Reflections in a Winter Landscape

Appears in

Honey from a Weed

By Patience Gray

Published 1986

Winter in Italy. A dense mist spreads across the endless plains through which meander the river Po and its many tributaries. Dykes, canals, flanked by tenuous lines of poplars, and huge farms emerge from the gloom; a Flemish landscape but for the contortions of the leafless vines, raising their skeleton forms in an extended perspective.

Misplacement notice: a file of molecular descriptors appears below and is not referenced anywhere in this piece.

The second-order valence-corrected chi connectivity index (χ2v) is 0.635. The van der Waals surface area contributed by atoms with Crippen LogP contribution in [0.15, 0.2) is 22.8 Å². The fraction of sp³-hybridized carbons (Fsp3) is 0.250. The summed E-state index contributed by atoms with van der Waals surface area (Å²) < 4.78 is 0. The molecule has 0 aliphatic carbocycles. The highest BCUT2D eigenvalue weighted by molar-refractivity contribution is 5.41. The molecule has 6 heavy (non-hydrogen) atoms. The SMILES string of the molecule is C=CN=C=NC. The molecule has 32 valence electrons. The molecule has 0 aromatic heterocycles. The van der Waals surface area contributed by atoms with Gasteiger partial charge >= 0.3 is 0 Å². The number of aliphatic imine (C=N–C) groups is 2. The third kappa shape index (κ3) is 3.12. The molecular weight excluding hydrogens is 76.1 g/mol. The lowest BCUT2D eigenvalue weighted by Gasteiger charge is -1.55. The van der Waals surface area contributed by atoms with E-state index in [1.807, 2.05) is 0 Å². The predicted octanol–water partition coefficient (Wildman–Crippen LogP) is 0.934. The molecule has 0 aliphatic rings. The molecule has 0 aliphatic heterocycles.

Far-spaced villages appear, their arcaded barns clustered round huge crenellated castles built of brick, which disappear in the time it takes to read the word Gonzaga or Borgoforte on a signpost. As we proceed in a north-easterly direction across these cultivated wastes, the mist thickens. Every tree is clothed in white rime, and every plumed grass on the roadside is a wand of crystal. The vines are encased in the terrible embrace of the hoar frost.